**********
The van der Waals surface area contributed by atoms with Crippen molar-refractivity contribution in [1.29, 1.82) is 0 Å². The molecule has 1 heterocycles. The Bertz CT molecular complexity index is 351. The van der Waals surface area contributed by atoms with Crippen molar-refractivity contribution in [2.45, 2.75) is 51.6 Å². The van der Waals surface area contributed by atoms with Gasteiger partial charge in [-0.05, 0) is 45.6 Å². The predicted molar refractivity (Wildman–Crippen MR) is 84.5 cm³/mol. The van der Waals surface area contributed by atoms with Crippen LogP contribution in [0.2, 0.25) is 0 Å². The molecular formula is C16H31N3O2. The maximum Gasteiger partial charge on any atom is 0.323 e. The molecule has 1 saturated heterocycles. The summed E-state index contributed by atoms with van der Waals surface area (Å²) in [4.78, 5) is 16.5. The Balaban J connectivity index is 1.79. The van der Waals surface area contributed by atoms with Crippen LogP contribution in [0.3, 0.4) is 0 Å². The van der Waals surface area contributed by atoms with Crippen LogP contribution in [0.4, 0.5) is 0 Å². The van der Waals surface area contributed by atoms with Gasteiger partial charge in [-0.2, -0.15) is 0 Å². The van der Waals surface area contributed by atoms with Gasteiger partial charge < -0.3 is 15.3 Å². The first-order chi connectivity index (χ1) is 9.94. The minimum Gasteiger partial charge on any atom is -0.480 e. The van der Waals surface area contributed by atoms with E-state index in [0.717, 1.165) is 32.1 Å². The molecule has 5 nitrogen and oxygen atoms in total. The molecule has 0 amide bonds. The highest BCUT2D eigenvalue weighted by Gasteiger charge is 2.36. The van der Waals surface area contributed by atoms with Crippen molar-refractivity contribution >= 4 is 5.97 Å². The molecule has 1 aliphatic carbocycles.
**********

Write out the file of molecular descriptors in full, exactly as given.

The van der Waals surface area contributed by atoms with Crippen molar-refractivity contribution in [1.29, 1.82) is 0 Å². The molecule has 1 heterocycles. The Bertz CT molecular complexity index is 351. The van der Waals surface area contributed by atoms with Crippen molar-refractivity contribution in [2.45, 2.75) is 51.6 Å². The van der Waals surface area contributed by atoms with Gasteiger partial charge in [-0.05, 0) is 45.6 Å². The predicted molar refractivity (Wildman–Crippen MR) is 84.5 cm³/mol. The van der Waals surface area contributed by atoms with Crippen LogP contribution in [0.2, 0.25) is 0 Å². The molecular formula is C16H31N3O2. The maximum Gasteiger partial charge on any atom is 0.323 e. The molecule has 1 saturated heterocycles. The summed E-state index contributed by atoms with van der Waals surface area (Å²) in [4.78, 5) is 16.5. The Balaban J connectivity index is 1.79. The van der Waals surface area contributed by atoms with Crippen LogP contribution in [0.3, 0.4) is 0 Å². The van der Waals surface area contributed by atoms with Crippen LogP contribution in [0.4, 0.5) is 0 Å². The van der Waals surface area contributed by atoms with Gasteiger partial charge in [-0.2, -0.15) is 0 Å². The van der Waals surface area contributed by atoms with Gasteiger partial charge < -0.3 is 15.3 Å². The first-order chi connectivity index (χ1) is 9.94. The minimum Gasteiger partial charge on any atom is -0.480 e. The van der Waals surface area contributed by atoms with E-state index in [0.717, 1.165) is 32.1 Å². The molecule has 5 nitrogen and oxygen atoms in total. The molecule has 0 amide bonds. The highest BCUT2D eigenvalue weighted by Gasteiger charge is 2.36. The van der Waals surface area contributed by atoms with Crippen molar-refractivity contribution >= 4 is 5.97 Å². The molecule has 1 aliphatic carbocycles.